With its 6 bedrooms and bathrooms; its “huge formal rooms,” domed breakfast room and art deco bar; its in-ground swimming pool and several garages; and its lions and goddess statues, the old Stern family property has sat empty for a long time.
The estate at 1830 Beechwood Blvd. rests near the corner of Forbes and Dallas, just south of Homewood Cemetery and west of Frick Park. Built of white painted bricks sprawling smoothly into a vast north-facing hillside, the emptiness of the bomb mansion now joins its gothic fixtures in lending it a haunted aspect.
No one with the money to purchase such a single-family dwelling, upgrade it and maintain its “manicured grounds” really wants to reside in the heart of the city, I guess.
A construction company plans to demolish it all and develop eleven (11) new free-standing 3-4 bedroom condominiums to market at $900,000 apiece — for a grand total of just under $10 million.
Meanwhile, I live about 80 feet diagonally up the wooded slope, high atop Mount Privilege, facing the opposite way. I don’t know how clearing, leveling and building space for about 40 souls to live, work and play is going to affect the topographical stability of my hillside. But I like my 1-car garage shed where it is, so I had to go to the community meeting.
At the Squirrel Hill Urban Coalition as everywhere in Pittsburgh, a little old lady wearing a shawl boiled down the main issue: the developer is asking the city for a zoning change from Very-Low Density to Moderate Density, skipping over Low Density entirely. And maybe that’s too aggressive?
In fact, the developers propose to pack homes in so like sardines, they need to ask for a whole separate zoning variance just to crowd the freestanding structures in a little closer together than ordinary.
Community members also brought a host of related traffic concerns: the huge, steep private driveway empties onto Pittsburgh’s first marked Bike Lane, and there is a confusing “double 3-way” intersection nearby.
Stormwater runoff was another widespread concern: the developer explained how he’d direct flows into a large new underground tank, to more slowly disperse it into City sewers.
Somebody inquired over affordability, which was largely academic, but that’s how we discovered these 11 units were selling for almost a million dollars apiece.
During the second half of this community meeting, and pertaining to a stretch of Murray Ave. further south, closer to Greenfield, an architect is proposing a new complex with 39 market-rate residential units and 60 parking spaces at the site of an old funeral home. This unleashed another round of traffic anxiety, as well as specific concerns from some nearby businesses and wellness centers.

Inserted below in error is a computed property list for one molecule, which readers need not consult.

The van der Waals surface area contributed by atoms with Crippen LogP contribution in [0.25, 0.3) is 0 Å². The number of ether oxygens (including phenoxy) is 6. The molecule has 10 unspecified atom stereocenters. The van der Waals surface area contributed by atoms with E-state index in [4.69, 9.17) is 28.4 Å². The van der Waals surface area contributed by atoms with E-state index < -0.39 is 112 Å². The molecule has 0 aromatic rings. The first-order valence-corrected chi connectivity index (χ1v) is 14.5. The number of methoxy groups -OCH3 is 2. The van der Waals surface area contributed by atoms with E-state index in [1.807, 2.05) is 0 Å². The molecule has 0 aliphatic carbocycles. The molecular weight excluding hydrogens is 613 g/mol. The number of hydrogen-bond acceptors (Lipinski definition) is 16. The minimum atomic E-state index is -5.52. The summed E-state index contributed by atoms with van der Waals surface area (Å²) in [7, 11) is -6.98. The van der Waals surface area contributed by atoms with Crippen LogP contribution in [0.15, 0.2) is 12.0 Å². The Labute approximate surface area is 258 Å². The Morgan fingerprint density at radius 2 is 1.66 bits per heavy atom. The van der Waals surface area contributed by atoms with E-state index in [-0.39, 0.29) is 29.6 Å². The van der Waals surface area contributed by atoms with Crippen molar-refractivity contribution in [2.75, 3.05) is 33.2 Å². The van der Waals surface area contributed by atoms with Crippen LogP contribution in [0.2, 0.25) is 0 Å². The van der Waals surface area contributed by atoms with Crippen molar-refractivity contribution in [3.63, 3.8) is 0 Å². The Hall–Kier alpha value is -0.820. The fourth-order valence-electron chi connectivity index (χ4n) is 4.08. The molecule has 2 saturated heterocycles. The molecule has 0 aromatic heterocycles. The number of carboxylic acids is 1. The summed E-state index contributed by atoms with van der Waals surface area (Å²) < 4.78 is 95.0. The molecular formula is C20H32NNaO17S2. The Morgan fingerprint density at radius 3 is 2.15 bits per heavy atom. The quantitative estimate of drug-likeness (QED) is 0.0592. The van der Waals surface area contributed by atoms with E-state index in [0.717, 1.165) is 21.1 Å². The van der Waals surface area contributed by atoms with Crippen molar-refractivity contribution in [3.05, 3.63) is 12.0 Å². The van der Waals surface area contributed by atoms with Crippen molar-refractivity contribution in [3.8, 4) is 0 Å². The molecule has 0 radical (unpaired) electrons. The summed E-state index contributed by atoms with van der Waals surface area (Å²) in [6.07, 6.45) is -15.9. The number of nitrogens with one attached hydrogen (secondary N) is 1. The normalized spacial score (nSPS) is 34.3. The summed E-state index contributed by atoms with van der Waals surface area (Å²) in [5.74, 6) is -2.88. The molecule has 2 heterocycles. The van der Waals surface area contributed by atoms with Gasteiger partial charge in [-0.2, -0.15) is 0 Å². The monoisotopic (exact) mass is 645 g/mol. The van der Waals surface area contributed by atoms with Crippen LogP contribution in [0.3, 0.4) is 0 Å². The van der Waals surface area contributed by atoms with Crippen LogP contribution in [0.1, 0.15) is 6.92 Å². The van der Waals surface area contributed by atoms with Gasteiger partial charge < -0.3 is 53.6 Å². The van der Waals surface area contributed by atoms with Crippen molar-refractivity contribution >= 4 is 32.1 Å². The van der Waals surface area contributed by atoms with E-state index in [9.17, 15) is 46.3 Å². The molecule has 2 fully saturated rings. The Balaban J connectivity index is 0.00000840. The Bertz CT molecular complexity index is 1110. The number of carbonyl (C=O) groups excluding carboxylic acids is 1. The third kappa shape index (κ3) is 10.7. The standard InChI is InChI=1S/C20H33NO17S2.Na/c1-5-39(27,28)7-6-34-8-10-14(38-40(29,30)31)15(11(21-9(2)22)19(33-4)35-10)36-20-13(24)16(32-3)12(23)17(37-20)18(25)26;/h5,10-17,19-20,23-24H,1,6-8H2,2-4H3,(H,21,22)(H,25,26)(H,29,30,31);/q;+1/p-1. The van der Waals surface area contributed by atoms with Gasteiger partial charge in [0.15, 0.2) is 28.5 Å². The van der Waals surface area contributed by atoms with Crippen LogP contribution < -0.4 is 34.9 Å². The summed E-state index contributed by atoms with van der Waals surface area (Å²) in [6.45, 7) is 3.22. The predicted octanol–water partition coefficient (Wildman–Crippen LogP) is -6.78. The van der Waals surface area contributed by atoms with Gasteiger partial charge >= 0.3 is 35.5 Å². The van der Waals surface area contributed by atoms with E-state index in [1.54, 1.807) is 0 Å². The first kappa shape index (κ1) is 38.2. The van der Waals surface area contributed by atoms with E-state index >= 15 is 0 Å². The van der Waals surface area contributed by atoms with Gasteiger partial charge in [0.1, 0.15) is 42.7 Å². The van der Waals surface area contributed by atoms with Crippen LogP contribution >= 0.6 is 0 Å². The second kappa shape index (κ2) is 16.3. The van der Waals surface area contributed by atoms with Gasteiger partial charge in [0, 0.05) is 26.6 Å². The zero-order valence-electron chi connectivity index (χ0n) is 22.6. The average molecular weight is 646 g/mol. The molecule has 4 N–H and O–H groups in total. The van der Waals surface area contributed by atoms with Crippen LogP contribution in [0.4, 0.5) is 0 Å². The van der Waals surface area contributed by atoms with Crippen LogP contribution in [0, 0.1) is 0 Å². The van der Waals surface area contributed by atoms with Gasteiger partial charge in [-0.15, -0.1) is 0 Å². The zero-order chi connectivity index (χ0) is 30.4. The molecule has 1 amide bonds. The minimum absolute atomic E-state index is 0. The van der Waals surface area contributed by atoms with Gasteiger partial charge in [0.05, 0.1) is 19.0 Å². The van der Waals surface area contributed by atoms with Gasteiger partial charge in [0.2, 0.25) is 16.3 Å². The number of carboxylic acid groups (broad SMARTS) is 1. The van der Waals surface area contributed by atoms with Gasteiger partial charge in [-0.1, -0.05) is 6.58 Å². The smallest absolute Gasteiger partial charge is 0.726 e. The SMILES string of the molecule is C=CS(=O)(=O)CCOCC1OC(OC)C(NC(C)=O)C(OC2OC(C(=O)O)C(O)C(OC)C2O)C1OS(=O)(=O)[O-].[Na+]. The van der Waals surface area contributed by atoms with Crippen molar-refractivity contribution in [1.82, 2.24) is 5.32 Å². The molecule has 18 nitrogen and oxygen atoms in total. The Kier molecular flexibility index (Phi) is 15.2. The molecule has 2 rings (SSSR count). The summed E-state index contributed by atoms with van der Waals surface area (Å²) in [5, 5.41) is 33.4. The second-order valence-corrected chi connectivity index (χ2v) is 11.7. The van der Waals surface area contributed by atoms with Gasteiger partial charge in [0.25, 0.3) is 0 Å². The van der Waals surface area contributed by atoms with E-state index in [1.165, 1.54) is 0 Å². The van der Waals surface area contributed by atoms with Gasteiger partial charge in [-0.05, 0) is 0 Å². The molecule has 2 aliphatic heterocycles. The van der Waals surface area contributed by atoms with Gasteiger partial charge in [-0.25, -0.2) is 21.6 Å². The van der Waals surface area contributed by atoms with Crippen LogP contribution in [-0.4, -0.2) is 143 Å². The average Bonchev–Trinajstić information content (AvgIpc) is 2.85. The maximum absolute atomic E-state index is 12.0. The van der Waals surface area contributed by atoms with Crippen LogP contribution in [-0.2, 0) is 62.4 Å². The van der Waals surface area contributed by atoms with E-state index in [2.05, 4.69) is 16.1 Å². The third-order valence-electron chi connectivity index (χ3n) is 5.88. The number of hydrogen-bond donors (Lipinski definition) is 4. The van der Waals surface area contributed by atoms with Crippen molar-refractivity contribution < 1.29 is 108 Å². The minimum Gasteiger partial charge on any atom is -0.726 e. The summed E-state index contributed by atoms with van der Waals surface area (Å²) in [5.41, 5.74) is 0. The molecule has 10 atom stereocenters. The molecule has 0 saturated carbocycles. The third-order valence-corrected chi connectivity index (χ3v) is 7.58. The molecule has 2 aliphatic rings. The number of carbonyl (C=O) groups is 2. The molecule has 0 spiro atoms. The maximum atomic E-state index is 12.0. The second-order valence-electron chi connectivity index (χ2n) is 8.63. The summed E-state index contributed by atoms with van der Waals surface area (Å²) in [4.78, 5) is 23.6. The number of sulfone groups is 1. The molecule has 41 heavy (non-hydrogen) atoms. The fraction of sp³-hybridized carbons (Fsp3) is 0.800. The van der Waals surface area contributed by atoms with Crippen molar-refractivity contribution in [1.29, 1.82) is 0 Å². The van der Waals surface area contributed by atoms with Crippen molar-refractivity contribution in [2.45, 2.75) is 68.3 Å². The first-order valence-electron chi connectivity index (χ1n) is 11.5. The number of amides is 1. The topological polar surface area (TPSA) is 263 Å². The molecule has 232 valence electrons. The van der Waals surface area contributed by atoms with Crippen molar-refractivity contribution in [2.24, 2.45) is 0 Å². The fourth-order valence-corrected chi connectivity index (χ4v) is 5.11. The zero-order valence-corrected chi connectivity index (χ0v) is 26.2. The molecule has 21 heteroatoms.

That is just up the street from the site of the fateful Poli’s fire, now an empty corner lot at the Murray, Forward and Parkway East intersection. That’s due to be redeveloped at least partially as affordable housing — which is great, except how there are no big, fancy restaurants in Squirrel Hill anymore.
Speaking of convenient Squirrel Hill fires, 800 feet south of me and my hillside situation, the Pittsburgh Parks Conservancy just unveiled its brand new $19 million LEED-platinum Frick Environmental Center — at the site of the old Frick Nature Center, before that one leapt ablaze.
Solar panels now loom over the parking lot, and geothermal ducts provide the center with cool water and energy. Hundreds of trees were torn down during construction, then thin new ones planted within each stump. A water feature carries storm runoff beneath a building access footbridge, somewhat suggesting Fallingwater, which then spills into new marsh lands. Refuse bins invite us to resign our waste to a Landfill, Recycling or Compost.
The building itself is a glassy, boxy small events center, which includes new offices for the Parks Conservancy. It holds a kitchen, reception areas and a “PNC Classroom” which might easily be mistaken for a large conference room. Its stairwells and lower level are Brutalist, the geothermal wizardry all tucked away. An outdoor children’s amphitheater is a nice touch, at little apparent cost.
The old Nature Center was a very modest nature museum. The new Environmental Center is an events hall and a grandiose demonstration — sort of a mini-David L. Lawrence Convention Center.
The $19 million price tag of this Frick Environmental Center doubled fitfully from the original $9 million envisaged in 2012. Of course, the Pittsburgh Parks Conservancy is a nonprofit and a philanthropic network, which funds park projects and programming in the City in exchange for some say over how the parks system is run.
The Conservancy recently for example had consultants draw up a green stormwater management strategy that would fix notorious, longstanding flooding problems in Greenfield close to Schenley Park. That plan would cost $7.5 million to implement — less than half of one Frick Environmental Center — though it is unknown how soon such money will be made available for flooding relief.
Ask around whether there is any room to restore Panther Hollow Lake by daylighting its stream, while also installing an innovationary, autonomously vehicular “Oakland Transit Connector” — and whether the mission to fund the two projects is or ought to be lumped together. Answers differ.
In Squirrel Hill South, demand for higher and higher property values is already satisfied to the point that homeowners are concerned over sustaining neighborhood livability, which underpins such value in the first place. In Greenfield on the other hand, all I can say is Our Mayor is missing opportunities by hanging out with next gen industrialists more often than his working class constituents.